Why Do Police Officers Invite People In For A Friendly ‘Chat’?
It is completely normal for police officers to speak to individuals during an investigation, whether they are a witness, suspect or simply someone who needs to be ruled out of the investigation. However, there is a clear distinction between them which we will discuss later.
It is often the case that people are invited into the police station for a chat or “to assist with enquiries” and are reassured that they are “free to leave at any time” and “there’s nothing to worry about”. Police officers may do this for several reasons; let’s look at some of the possibilities;
What Happens If I Go To The Police Station For A Chat?
We are aware of situations where clients have been invited in for a friendly chat and are taken by complete surprise when, on arrival, they are ushered into an interview room a recording is started and a formal interview under caution begins. Why do police officers do this when they clearly suspect the individual of committing an offence? One can only speculate, perhaps it is to catch you off guard or because they do not want you to attend with a solicitor. The fact is that if you are suspected of committing an offence you have legal rights which are in law to protect individuals.
Do I Have The Right To A Legal Advice?
The short answer is yes absolutely; even if you have not been arrested and are being interviewed voluntarily you have the right to independent legal advice. The police must tell you this at the start of the interview. However, in our experience, often people choose to simply carry on with the interview rather than wait for a solicitor to attend or return to the police station with a solicitor. The police must also “caution” any person that they suspect may have committed an offence prior to asking them any questions. Again, in our experience of speaking with persons who have continued to be interviewed without advice, they often feel that it is too late, “I’m here now…. the interview has started.”.
It is so important not to continue, be brave and simply say, “I’d like to stop there and get some legal advice please”. The interview must stop, immediately, it is the smart thing to do.
Does asking for a Solicitor make me look guilty?
Whatever you think the perception might be, seeking advice before an interview is crucial. This about it like this, “what if the police officer was being interviewed about an alleged offence, would he or she obtain legal advice?” The answer is yes of course they would.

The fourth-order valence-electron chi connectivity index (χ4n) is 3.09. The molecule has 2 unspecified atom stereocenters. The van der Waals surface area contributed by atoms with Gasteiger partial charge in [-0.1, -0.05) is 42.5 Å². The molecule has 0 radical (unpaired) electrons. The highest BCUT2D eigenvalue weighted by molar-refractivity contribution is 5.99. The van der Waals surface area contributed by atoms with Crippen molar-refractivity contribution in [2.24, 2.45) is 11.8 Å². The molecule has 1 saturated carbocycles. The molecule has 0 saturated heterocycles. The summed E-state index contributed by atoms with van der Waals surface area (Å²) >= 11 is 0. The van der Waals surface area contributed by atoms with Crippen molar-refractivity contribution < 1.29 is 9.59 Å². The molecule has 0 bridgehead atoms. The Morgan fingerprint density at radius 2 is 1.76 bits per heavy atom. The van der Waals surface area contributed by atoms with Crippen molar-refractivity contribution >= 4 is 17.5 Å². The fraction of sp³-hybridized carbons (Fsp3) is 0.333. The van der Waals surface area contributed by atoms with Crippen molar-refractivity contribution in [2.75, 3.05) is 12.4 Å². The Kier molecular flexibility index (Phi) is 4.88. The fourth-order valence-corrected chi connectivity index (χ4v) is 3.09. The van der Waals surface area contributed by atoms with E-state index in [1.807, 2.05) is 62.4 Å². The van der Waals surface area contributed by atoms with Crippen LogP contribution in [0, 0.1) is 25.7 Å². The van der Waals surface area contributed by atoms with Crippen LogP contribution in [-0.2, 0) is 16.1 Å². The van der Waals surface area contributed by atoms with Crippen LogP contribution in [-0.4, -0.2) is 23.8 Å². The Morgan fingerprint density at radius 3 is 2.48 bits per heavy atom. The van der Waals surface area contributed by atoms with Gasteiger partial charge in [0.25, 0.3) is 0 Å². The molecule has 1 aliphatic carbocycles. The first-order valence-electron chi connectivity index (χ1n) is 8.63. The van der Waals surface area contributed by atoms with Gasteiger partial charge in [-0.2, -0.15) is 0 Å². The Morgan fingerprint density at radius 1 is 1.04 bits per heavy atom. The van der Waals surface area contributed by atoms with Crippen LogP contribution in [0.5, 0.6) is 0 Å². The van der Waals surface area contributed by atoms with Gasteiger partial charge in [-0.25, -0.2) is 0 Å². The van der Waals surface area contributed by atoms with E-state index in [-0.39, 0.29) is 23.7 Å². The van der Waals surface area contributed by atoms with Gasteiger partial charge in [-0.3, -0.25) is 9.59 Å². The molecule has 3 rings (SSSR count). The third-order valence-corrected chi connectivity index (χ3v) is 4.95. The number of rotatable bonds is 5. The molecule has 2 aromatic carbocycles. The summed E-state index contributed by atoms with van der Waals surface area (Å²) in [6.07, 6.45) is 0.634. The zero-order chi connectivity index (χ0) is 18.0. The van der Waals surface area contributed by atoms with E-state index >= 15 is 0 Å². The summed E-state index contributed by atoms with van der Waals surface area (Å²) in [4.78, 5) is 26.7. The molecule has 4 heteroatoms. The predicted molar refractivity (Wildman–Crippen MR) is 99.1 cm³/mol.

There are a few other points you need to consider
How Can A Solicitor Help?
A solicitor will assist in several ways:
Waiving your right to a Solicitor could work against you
If you are innocent, you might assume that you can defend yourself. After all, all you need to do is tell the truth, right?
Wrong! During a police interview, the police may try to trick you into saying things that may incriminate you. Without a solicitor by your side, there is a risk you could say things that will be held against you in court. You may be asked about a side issue, not relevant to the offence, you may tell a little lie, not about your involvement in an offence but perhaps something which is embarrassing. Once the police can prove that it is a lie then everything else you have said is potentially disregarded.
Often clients come to see us facing prosecution and having decided not to take legal advice in interview. We regularly see clients who are being prosecuted unnecessarily because they didn’t have legal advice at the police station and either made a confession or lied or provided police with a pin code to their mobile because they thought they had to, and that phone revealed evidence of something completely different.
If you need a lawyer in relation to a crime, please contact a member of staff with the team at P.A.Duffy and Co Solicitors. From the moment you arrive at the station for questioning to the potential court case, we will guide you through the process and give you the defence you deserve. To contact us please call our Dungannon office on 028 8772 2102 or complete an Online Enquiry Form.
We have all seen police crime dramas on TV where officers invite people to the police station for an informal or friendly chat only to trick them into saying far more than they would have liked. In the current pandemic climate, it is more important than ever for the public to be vigilant of the possibility that a friendly chat with an officer could result in a conviction of an offence unnecessarily. It can also cause potential injustices between those who decide to take or not take advice during one of these so-called friendly chats. Before we look at what might happen, let us examine why it happens.
When Can a Friendly Chat with Police Turn Into Something More Sinister? was last modified: February 1st, 2022 by